Recursively Count File Types and Files in a Directory

Written by Sean Ryan on . Posted in Uncategorized

I was tired of writing this every time I needed to so I’m blogging.

Copy/paste this onto a command line and it will print the name of the file extension and the number of files that have that file extension.

for f in `find . -type f | awk -F/ ‘{ print $NF; }’ | awk -F. ‘{ print $NF; }’ | sort -u` ; do echo  -n $f:; find . -type f -iname “*${f}” | wc -l;  done

Making Symlinks to a Directory Work in Dreamweaver CS5.5 on Snow Leopard: Hard Link Style

Written by Sean Ryan on . Posted in Uncategorized

NOTE: This post is about symlinks and hardlinks as they relate to Adobe Dreamweaver CS 5,5 running on Mac OS X 10.6+ but also applies to very earlier version of Dreamweaver.

ALSO NOTE: This technique totally works but be super careful. There is a reason links are treated in special way.

They work in every other IDE, but symlinks do not work in Dreamweaver. I’m sure there must be a reason, but I almost don’t care. I want them to work so I can deal with directory structures that use them.

Scroll down to the SOLUTION to bypass all my comentary.

In general, symlinks can result in circular dependencies that can really mess things up but then again, programmers write infinite loops sometimes and seem to resolve them, so what gives Dreamweaver?

I came across this issue when researching sencha touch and making my way through a webinar. The presenter recommended a symlink for linking to the main API and it clicked – how perfect. So I stopped and configured my directory structure the same way and then looked at it in Dreamweaver 🙁

Dreamweaver hated this and instead of showing me the directory’s content, it told me it couldn’t find an editor for the file. Ugh.

Hard Linking vs. Symlinking / Shortcuts

A symlink is like a shortcut in Windows without the terribleness of Windows. Windows adds .lnk to the shortcut and doing so prevents the usefulness of treating the shortcut as if it were the actual file or directory.

To create a symlink, run a command like the one below:

$> ln -s /Users/scoobydoo/lib/apache-commons/commons-lang-1.2-4.jar commons-lang.jar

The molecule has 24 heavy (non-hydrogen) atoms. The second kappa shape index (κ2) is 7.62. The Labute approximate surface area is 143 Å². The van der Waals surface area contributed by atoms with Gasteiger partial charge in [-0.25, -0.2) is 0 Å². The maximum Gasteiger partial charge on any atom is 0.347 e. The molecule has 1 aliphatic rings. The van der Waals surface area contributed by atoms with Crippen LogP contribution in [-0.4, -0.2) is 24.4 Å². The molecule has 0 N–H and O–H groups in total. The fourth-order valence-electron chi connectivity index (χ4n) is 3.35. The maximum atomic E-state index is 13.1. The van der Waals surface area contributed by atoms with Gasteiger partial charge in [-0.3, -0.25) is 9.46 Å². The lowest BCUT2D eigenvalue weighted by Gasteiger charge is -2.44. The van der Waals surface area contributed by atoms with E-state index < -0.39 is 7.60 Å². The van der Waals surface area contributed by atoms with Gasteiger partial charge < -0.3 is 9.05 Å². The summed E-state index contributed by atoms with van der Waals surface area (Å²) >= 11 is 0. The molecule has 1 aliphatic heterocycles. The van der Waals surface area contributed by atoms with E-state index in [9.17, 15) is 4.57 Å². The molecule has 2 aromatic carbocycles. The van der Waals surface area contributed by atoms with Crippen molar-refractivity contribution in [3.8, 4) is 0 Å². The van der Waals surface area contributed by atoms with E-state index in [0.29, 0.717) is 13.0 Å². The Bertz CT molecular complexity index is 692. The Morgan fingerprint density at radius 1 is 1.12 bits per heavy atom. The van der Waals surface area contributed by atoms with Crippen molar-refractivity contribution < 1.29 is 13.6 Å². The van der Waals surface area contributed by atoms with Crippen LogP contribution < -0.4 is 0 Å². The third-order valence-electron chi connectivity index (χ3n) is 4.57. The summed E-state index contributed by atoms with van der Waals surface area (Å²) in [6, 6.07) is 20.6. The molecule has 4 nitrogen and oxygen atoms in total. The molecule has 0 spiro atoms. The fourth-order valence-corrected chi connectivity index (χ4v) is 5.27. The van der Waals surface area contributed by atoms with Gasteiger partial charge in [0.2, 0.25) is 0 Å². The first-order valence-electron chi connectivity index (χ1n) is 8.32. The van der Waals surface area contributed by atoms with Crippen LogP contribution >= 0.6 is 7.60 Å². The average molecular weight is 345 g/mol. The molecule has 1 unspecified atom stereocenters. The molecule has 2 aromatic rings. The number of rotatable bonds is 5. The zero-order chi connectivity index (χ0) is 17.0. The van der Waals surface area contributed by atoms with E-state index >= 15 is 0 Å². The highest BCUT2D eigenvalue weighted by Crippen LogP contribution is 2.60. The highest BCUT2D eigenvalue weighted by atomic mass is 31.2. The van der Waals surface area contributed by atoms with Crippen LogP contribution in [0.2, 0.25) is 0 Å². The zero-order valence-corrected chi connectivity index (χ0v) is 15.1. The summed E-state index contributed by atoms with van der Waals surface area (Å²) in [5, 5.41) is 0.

This creates a symlink (notice the -s) to commons-lang-1.2-4.jar named commons-lang.jar. This allows me to swap out different versions of commons-lang yet always refer to it as commons-lang.jar. For the record, that’s probably a terrible idea, but you get my point.

Dreamweaver doesn’t like this. In fact, it’s quite hillarious what Dreamweaver actually does. If you open this link in Dreamweaver, it actually shows you – in a text file – the path to the linked file. Well, that is just cute. Useless, but cute.

SOLUTION

Hardlinks: A hardlink isn’t really a shortcut but rather a direct link to a file’s actual inode. Generally speaking hardlinks are not possible to directories, but Mac OSX allows it. Unfortunately it provides no means to actually make the link…big sad face.

With a hardlink, if you delete the “original” file, any hardlinks that were created still point to the inode, which means that the location in memory can still be accessed.  That’s because deleting a file really translates to “unlinking a file.” This is referred to as “awesome.”

Let’s try it out:

$> mkdir t

$> cd t

$> mkdir lib

$> touch original.txt

$> cd lib

$> ln ../original.txt copy.txt

$> cd ..

$> rm original.txt

$> cf lib

$> ls

You’ll still see copy.txt because copy.txt does not link to original.txt, it “points” to the inode that original.txt pointed to. Typically, this only works with files and not directories.

Dreamweaver is fine with hardlinks because hardlinks in a way, aren’t links, they are just files that point the same location as another filename.

The problem we are left with is how can we create a hardlink to a directory so that Dreamweaver won’t flip out?